Living with HLB - Area-wide integrated management system for ACP in Texas
amoudou Sétamou, Texas A&M University-Kingsville Citrus Center
Article written by Sara Garcia Figuera and Mamoudou Sétamou. Edited by Monique Rivera, Peggy G. Lemaux. Posted January 11, 2021.
What is the technique?
Texas is the third largest citrus-producing state in the US, with 65% of its citrus acreage focused on red grapefruit production for the fresh market. Most commercial citrus groves in Texas are located in the southern end of the Lower Rio Grande Valley (Figure 1), where the Asian citrus psyllid (ACP) was first detected in 2001 and the HLB bacterium in 2012. Since then, both have spread throughout the region and are now established, putting Texas citrus production under grave threat.
The area-wide integrated management system (AIMS) was developed for Texas citrus growers to control ACP populations on a landscape scale and maintain citrus production at a profitable level, even with widespread HLB. AIMS consists of three coordinated area-wide insecticide sprays (pyrethroids, organophosphates, neonicotinoids in conventional groves and biopesticides including mineral and plant oils, pyrethrins and/or kaolin in organic groves), two during the dormant period, in November and February, and one in mid/late August, before the September rains that trigger profuse flush (new leaf growth) production. Scouts, hired by the Texas Citrus Pest and Disease Management Corporation, call the growers in each of the two management zones to let them know when it is time for the coordinated dormant sprays, and organic growers are asked to spray twice for each conventional spray, at the beginning and at the end of each spray window. Additional sprays are recommended in individual properties at the onset of each flush cycle during the active growing season, from April to September. To time these individual sprays at the most effective moment, growers need to monitor the ACP populations and flush on the grove borders. When there is flush, it is as if citrus trees had turned on a green light for the ACP, so it is crucial to spray right when ACP adults are present and start reproducing. These sprays can be combined with pesticides targeting other pests and diseases, thus the concept of integrated management.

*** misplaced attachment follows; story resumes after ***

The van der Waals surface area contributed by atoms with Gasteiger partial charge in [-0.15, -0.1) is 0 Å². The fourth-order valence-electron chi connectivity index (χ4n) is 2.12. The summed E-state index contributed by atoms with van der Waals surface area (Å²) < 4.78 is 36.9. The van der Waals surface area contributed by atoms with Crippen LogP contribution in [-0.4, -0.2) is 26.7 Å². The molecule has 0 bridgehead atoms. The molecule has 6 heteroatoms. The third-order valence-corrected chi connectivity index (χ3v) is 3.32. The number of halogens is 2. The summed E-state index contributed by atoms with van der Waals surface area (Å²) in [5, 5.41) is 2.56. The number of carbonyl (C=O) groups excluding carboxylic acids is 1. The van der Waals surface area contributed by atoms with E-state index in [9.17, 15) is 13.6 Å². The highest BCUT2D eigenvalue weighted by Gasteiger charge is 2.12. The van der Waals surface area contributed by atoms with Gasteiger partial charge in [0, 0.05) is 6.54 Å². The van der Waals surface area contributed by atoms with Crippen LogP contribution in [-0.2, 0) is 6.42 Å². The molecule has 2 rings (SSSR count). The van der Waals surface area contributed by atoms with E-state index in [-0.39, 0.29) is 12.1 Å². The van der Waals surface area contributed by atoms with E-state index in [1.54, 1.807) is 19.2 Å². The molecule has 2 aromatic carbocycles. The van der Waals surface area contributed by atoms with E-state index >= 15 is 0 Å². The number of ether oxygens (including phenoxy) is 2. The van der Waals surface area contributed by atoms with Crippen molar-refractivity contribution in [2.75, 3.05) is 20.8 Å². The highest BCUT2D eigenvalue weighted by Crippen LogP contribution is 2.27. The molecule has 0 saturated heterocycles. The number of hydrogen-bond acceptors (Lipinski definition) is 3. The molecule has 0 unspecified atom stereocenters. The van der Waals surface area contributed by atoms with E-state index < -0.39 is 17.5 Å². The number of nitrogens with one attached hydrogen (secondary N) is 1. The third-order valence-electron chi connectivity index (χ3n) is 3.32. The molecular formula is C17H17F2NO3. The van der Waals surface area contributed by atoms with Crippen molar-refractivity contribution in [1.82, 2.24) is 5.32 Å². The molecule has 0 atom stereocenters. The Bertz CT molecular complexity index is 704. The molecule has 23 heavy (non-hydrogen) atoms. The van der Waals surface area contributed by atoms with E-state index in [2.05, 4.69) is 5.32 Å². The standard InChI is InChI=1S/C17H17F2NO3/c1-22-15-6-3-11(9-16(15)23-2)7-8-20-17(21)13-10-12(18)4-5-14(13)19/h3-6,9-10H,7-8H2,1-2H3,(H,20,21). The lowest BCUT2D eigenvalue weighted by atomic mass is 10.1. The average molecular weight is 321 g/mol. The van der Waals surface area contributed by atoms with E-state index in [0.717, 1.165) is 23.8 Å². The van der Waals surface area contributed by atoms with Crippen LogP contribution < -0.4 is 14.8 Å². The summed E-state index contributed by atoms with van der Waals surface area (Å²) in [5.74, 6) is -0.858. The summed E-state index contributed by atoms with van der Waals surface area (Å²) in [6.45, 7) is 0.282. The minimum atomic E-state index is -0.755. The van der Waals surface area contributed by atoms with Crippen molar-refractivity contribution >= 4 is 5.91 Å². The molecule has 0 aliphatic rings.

How does it improve HLB management?
By targeting the ACP population on an area-wide scale, focusing on several individual properties at the same time, citrus growers can minimize ACP movement between groves and prevent transmission of the HLB bacterium. The two main objectives of AIMS are: (1) to reduce ACP populations during the overwintering period, while citrus trees are dormant, so that populations are at their lowest level when they start reproducing at the onset of citrus growth and; (2) to prevent ACP reproduction on citrus flush. ACP inject the HLB bacterium when they feed, and they exclusively lay their eggs on citrus flush. When the eggs hatch, nymphs feed on infected flush and acquire the bacterium, transmitting it to other trees when they become adults and fly away. Therefore, coordinated sprays lower the ACP population at the end of the fall and before the spring flush, and individual sprays timed before each flush cycle prevent ACP reproduction on flush, reducing HLB transmission. AIMS has been successful at keeping the ACP populations low and maintaining citrus production in Texas at a profitable level. Indeed, a gradual year-to-year reduction of ACP populations industry-wide has been observed since the inception of this program ten years ago in January 2010 (Figure 2).
Who is working on the project?
Dr. Mamoudou Sétamou, Professor of Entomology at Texas A&M University-Kingsville Citrus Center, developed AIMS in close collaboration with Drs. David Bartels and Matt Ciomperlik scientists at APHIS-PPQ in Mission, Texas, and the Texas citrus industry and continues to work with the industry to develop new tools and refine existing approaches.
What are the challenges and opportunities?
In the Lower Rio Grande Valley, commercial citrus groves are interspersed with residential neighborhoods with abundant backyard citrus trees, so there is a constant movement of ACP from backyards to groves, and vice versa. This poses a significant challenge when trying to manage ACP at a landscape scale, because homeowners are not used to controlling for pests, and most are not willing to remove their valued citrus trees in order to prevent infection with HLB. Because of this, the biocontrol agent, Tamarixia radiata has been released in residential neighborhoods to reduce ACP populations. Despite the influx of ACP from residential citrus, AIMS has been successful at maintaining ACP populations at a low level. This strategy was developed building on experiences learned from Florida and adapting them to Texas conditions. In turn, because Texas is at a more advanced state of the HLB epidemic than California, there is an opportunity for California to learn from the experiences acquired in Texas to optimize the area-wide management program that has been implemented in Southern California.
Funding source: We express our sincere gratitude to USDA APHIS-PPQ for funding through the Citrus Commodity Pest Survey Cooperative Agreements.